Cases of Medicare fraud are on the rise, nationally. Chicago’s following the trend — it’s actually a fraud hotspot. As of last month, 24 medical fraud indictments have been filed in federal court in Chicago this year, nearly doubling the total for 2014. Typically, a Medicare beneficiary is the target — and scammers tend to take advantage of vulnerabilities of lower income people.
That’s what happened to Arlene Gregory. She’s in her 70s and doctor’s visits are a part of her weekly schedule. She’s had bladder cancer twice. She walks slowly, and sometimes with a limp because of a Baker’s cyst behind her knee.
She thinks her condition made her an easy target — and that’s it’s probably why a scammer approached her last summer at a food pantry.
The woman introduced herself as “Kim” and told Gregory she qualified to receive free services like house cleaning.
“I fell hook, line and sinker. I was so happy that I could get all these benefits, somebody come in and do my floors,” she recalled.
But soon after the welcome housework help, Gregory started getting unsolicited visits from nurses and a doctor.
“I kept telling them, I don’t want a nurse coming out once a week. That’s not necessary. I have my regular home physician. ‘Oh, well you got to have the nurse to be eligible for the other benefits,’” she said.
Gregory showed the pages and pages of Medicare statements she received, billing thousands of dollars for those unnecessary visits.
A doctor’s involvement in a scheme like that is key, because a physician has to sign off on treatments.
In Gregory’s case, she was also given medical equipment, like a cheap back brace that didn’t fit. Then, there were the bills for services she never got, like physical therapy and psychiatric treatment. But someone was paid by Medicare for all of these unnecessary treatments.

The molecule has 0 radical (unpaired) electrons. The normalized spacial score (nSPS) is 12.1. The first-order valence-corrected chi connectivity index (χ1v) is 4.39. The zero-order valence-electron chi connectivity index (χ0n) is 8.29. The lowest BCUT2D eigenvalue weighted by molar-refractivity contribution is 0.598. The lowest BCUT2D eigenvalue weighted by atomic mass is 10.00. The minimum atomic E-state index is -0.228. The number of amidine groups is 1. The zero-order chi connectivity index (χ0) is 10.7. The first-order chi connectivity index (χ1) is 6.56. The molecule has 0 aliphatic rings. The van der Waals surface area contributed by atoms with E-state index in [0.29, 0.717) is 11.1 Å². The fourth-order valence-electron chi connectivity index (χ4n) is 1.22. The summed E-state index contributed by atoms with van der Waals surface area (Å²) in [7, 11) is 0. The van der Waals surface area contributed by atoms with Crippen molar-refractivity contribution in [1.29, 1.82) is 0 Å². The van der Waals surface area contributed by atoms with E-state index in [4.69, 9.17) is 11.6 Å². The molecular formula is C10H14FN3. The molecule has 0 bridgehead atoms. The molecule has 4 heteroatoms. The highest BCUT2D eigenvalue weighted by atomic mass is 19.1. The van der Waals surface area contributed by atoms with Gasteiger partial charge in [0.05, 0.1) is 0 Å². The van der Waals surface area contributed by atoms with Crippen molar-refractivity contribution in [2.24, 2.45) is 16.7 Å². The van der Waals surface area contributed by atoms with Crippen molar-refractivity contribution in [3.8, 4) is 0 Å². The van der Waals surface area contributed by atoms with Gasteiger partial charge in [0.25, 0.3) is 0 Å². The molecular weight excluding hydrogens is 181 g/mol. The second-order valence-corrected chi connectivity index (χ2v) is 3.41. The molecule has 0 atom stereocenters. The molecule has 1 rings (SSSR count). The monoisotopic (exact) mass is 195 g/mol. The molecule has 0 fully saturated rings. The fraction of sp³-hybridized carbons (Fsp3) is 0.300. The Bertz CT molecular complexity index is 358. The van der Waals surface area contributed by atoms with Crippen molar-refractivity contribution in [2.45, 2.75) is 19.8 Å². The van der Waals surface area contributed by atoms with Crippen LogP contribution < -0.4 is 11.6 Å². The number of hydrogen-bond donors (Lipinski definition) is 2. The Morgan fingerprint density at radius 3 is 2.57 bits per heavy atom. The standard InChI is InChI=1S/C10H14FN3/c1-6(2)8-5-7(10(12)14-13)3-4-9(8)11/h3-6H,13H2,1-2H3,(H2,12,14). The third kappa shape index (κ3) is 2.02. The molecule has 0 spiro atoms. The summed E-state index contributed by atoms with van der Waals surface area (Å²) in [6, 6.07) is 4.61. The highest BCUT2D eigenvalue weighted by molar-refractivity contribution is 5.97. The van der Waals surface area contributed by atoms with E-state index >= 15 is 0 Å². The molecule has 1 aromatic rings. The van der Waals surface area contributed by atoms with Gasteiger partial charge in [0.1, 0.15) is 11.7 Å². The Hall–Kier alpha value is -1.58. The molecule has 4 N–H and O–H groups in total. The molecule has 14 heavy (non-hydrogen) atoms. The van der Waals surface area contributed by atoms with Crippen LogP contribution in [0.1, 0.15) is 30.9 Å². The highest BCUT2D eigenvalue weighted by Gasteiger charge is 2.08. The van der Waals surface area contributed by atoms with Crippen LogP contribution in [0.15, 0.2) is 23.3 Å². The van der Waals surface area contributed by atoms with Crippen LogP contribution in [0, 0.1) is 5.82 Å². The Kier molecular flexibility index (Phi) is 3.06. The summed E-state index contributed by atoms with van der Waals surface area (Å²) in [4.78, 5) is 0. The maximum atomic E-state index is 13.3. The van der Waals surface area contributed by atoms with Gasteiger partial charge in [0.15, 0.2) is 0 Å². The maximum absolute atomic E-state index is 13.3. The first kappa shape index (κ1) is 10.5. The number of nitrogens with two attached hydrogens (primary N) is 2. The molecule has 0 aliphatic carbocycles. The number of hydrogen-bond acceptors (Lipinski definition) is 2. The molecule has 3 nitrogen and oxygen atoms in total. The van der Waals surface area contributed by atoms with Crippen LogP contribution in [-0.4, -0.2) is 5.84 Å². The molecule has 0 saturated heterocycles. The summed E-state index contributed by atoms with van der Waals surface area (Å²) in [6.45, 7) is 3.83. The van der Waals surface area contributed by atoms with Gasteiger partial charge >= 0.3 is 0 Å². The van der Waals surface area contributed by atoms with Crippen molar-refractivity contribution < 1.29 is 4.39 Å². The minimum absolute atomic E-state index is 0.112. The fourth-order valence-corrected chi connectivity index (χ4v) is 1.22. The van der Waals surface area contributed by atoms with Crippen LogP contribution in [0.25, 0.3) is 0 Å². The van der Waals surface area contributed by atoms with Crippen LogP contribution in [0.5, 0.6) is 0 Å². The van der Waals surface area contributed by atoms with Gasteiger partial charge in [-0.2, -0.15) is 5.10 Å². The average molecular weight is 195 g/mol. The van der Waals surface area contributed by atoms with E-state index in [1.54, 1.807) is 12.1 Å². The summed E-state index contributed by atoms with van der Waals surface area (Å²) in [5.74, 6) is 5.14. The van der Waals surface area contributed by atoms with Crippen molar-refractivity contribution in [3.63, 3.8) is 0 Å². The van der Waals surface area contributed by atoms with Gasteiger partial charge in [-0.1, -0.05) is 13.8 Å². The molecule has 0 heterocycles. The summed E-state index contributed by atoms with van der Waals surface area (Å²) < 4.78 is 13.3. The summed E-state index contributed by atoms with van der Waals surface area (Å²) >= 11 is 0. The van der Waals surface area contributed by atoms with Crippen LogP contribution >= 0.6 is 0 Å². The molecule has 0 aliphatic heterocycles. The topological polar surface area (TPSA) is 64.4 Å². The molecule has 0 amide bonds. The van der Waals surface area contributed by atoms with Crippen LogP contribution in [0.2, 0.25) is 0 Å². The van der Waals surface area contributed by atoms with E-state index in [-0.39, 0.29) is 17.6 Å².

Kim even told Gregory that if she stuck with her long enough, Kim could get her a chairlift, like she did for another client.
Finally after several weeks, Gregory mentioned all the extra attention she’d been getting to her regular doctor, during a routine check-up.
“She like hit the fan. She was very upset. She says, ‘Arlene, these benefits are for people who are homebound,’” Gregory recalled.
Stories like Gregory’s are pretty common. Jeff Jamrosz, a supervisory special agent for the FBI in Chicago, said fraudsters are looking for doubly-vulnerable patients.
“In the low-income area, if you have a high concentration of Medicare beneficiaries with low income, maybe that cash kickback is enough to get it,” Jamrosz said.
The FBI calls these scammers “marketers.” Jamrosz said the marketers will cold call beneficiaries — or show up at soup kitchens and food pantries — to recruit potential patients.
“‘Hey, who has a red, white and blue card?’ Referring to their Medicare card. ‘I’ll give you $50 if you come with me to the doctor.’ And that’s the way in which these patients are found,” he said.
The FBI reports that general medical fraud is quite high, despite strong efforts to stem it — like a moratorium on new home health care businesses and stricter sentences for scammers.
But Jamrosz said people are still cashing in: Over a 60-day billing cycle, a home health care fraudster can collect $2500 off a single patient.
“Let’s say you do that with a 100 patients. Then the numbers get significantly larger, faster,” he said.
Jamrosz said home health care billing for Medicare in Illinois amounts to about $1 billion a year.
Last year, the federal government recovered more than $3 billion from Medicare fraud schemes — 2014 was a record high for fraud prosecutions, nationally. Health and Human Services officials predict this could be another banner year.
Jamrosz isn’t sure why fraud cases are up — but said it could be better data collection. He said investigators can spot irregularities before wrongdoing is reported, but it’s still difficult to stop.
“The minute we turn off one faucet, they’re going to open up another one, or they’re going to go somewhere else. It’s a very delicate balance because we want people to have care when they need care,” he said.
Someday Gregory might actually need home health care, which is why it’s good she worked with her doctor and a seniors organization to resolve the fraudulent billing. If she hadn’t, she might have trouble getting care in the future.
For now, Gregory still goes to the same food pantry where she met Kim — but she’s cautious about who she talks to and what information she shares.
Susie An is a WBEZ reporter. Follow her @soosieon.